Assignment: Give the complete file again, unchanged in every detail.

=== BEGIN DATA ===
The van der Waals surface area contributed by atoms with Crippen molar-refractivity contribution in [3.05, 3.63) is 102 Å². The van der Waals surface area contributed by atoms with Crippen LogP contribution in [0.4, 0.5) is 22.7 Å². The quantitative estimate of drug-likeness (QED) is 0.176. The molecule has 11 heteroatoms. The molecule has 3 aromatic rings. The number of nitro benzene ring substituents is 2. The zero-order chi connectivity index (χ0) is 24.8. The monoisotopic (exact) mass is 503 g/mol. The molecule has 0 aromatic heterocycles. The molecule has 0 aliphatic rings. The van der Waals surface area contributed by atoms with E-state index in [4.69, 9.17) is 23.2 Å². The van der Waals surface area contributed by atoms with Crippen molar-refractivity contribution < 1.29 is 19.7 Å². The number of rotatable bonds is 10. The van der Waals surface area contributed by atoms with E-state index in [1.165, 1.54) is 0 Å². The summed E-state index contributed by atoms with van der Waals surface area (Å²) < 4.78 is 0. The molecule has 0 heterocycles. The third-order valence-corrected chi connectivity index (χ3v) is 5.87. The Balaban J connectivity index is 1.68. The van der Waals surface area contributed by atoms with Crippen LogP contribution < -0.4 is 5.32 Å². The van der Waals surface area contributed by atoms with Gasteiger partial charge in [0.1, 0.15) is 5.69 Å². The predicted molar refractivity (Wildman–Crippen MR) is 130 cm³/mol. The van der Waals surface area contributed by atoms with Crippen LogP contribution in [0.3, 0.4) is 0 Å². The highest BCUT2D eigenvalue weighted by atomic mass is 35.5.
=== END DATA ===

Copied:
The van der Waals surface area contributed by atoms with Crippen molar-refractivity contribution in [3.05, 3.63) is 102 Å². The van der Waals surface area contributed by atoms with Crippen LogP contribution in [0.4, 0.5) is 22.7 Å². The quantitative estimate of drug-likeness (QED) is 0.176. The molecule has 11 heteroatoms. The molecule has 3 aromatic rings. The number of nitro benzene ring substituents is 2. The zero-order chi connectivity index (χ0) is 24.8. The monoisotopic (exact) mass is 503 g/mol. The molecule has 0 aromatic heterocycles. The molecule has 0 aliphatic rings. The van der Waals surface area contributed by atoms with E-state index in [4.69, 9.17) is 23.2 Å². The van der Waals surface area contributed by atoms with Crippen molar-refractivity contribution < 1.29 is 19.7 Å². The number of rotatable bonds is 10. The van der Waals surface area contributed by atoms with E-state index in [1.165, 1.54) is 0 Å². The summed E-state index contributed by atoms with van der Waals surface area (Å²) < 4.78 is 0. The molecule has 0 heterocycles. The third-order valence-corrected chi connectivity index (χ3v) is 5.87. The Balaban J connectivity index is 1.68. The van der Waals surface area contributed by atoms with Crippen LogP contribution < -0.4 is 5.32 Å². The van der Waals surface area contributed by atoms with Gasteiger partial charge in [0.1, 0.15) is 5.69 Å². The predicted molar refractivity (Wildman–Crippen MR) is 130 cm³/mol. The van der Waals surface area contributed by atoms with Crippen LogP contribution in [0.3, 0.4) is 0 Å². The highest BCUT2D eigenvalue weighted by atomic mass is 35.5.